If you’ve ever been to a neon rave, you’ll appreciate the novelty that comes with fluorescence, from body paint to lighting it sparks the moth within all of us that just wants to gaze at bright lights. If that sounds like you, I have good news, as chemists have just formulated the brightest ever fluorescence and the results are dazzling. The research, published in the journal Chem, uses a new class of materials to boost the properties of dye, creating the brightest known fluorescent materials in existence.
Existing fluorescent dyes have always been held back in their brightness due to the fact they don’t mix well together when being transformed into solid optical materials. Dyes undergo a process called "quenching" when they enter a solid state, which relates to how they behave when smushed together and tends to result in a decreased intensity of their fluorescence.
To overcome this “subdued glow” effect, the researchers mixed a colored dye with a clear solution called cyanostar, a star-shaped macrocycle molecule that prevents the “quenching” effect when dyes are transformed into a solid. The cyanostar stops the quenching effect as it forms a lattice-like structure, which keeps the dyes apart from each other.
"The problem of quenching and inter-dye coupling emerges when the dyes stand shoulder-to-shoulder inside solids," said Amar Flood, a chemist at Indiana University and co-senior author on the study, in a statement. "They cannot help but 'touch' each other. Like young children sitting at story time, they interfere with each other and stop behaving as individuals."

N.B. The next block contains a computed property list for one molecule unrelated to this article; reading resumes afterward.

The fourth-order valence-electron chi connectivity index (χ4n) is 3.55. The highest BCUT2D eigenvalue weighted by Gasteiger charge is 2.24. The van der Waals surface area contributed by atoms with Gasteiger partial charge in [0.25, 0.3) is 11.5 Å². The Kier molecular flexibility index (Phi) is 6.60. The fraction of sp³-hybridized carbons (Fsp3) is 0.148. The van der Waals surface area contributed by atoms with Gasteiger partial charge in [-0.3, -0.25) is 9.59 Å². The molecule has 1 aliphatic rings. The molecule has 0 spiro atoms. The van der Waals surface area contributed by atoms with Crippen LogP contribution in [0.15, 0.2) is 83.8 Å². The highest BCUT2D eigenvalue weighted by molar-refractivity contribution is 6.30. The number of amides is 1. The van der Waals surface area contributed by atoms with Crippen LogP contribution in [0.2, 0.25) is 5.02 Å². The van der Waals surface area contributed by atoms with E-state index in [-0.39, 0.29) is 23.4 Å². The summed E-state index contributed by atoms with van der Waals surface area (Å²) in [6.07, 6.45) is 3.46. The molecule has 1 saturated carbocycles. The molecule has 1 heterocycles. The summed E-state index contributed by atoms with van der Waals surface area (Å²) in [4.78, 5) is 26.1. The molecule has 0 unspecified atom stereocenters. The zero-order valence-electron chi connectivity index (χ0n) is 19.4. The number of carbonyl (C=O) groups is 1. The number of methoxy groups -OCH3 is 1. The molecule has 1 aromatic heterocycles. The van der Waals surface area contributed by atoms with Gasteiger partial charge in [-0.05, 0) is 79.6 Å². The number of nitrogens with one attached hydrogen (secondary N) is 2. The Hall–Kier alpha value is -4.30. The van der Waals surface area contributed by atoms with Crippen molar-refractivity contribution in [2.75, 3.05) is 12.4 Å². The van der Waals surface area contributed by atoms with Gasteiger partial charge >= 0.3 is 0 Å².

As the clear cyanostar and dye combination became a solid, a new class of materials called – and we’re not joking here – small-molecule ionic isolation lattices, or SMILES, formed in the mixture. Previous research had tried using these divider macrocycles to keep the dyes apart, but these macrocycles also had their own color that dulled the effect. Flood’s team realized that having colorless macrocycles was the key to revealing the dye’s true fluorescent potential.
"Some people think that colorless macrocycles are unattractive, but they allowed the isolation lattice to fully express the bright fluorescence of the dyes unencumbered by the colors of the macrocycles," said Flood. "These materials have potential applications in any technology that needs bright fluorescence or calls for designing optical properties, including solar energy harvesting, bioimaging, and lasers.
"These materials are totally new, so we do not know which of their innate properties are actually going to offer superior functionality. We also do not know the materials' limits. So, we will develop a fundamental understanding of how they work, providing a robust set of design rules for making new properties.”